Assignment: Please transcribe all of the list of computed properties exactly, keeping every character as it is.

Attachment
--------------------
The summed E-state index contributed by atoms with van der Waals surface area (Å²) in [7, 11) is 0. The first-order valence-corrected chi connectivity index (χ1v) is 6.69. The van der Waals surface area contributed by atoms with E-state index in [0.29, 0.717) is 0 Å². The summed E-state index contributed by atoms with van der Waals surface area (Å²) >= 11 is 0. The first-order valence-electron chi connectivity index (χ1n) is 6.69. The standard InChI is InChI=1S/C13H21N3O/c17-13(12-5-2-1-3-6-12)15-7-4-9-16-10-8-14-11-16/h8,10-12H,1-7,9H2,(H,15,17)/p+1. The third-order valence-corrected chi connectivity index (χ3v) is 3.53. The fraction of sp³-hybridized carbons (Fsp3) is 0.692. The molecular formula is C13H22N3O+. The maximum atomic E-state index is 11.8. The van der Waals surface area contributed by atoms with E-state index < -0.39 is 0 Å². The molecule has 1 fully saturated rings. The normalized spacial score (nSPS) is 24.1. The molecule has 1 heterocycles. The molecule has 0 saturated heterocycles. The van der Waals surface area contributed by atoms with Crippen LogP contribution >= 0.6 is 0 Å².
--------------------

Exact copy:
The summed E-state index contributed by atoms with van der Waals surface area (Å²) in [7, 11) is 0. The first-order valence-corrected chi connectivity index (χ1v) is 6.69. The van der Waals surface area contributed by atoms with E-state index in [0.29, 0.717) is 0 Å². The summed E-state index contributed by atoms with van der Waals surface area (Å²) >= 11 is 0. The first-order valence-electron chi connectivity index (χ1n) is 6.69. The standard InChI is InChI=1S/C13H21N3O/c17-13(12-5-2-1-3-6-12)15-7-4-9-16-10-8-14-11-16/h8,10-12H,1-7,9H2,(H,15,17)/p+1. The third-order valence-corrected chi connectivity index (χ3v) is 3.53. The fraction of sp³-hybridized carbons (Fsp3) is 0.692. The molecular formula is C13H22N3O+. The maximum atomic E-state index is 11.8. The van der Waals surface area contributed by atoms with E-state index < -0.39 is 0 Å². The molecule has 1 fully saturated rings. The normalized spacial score (nSPS) is 24.1. The molecule has 1 heterocycles. The molecule has 0 saturated heterocycles. The van der Waals surface area contributed by atoms with Crippen LogP contribution >= 0.6 is 0 Å².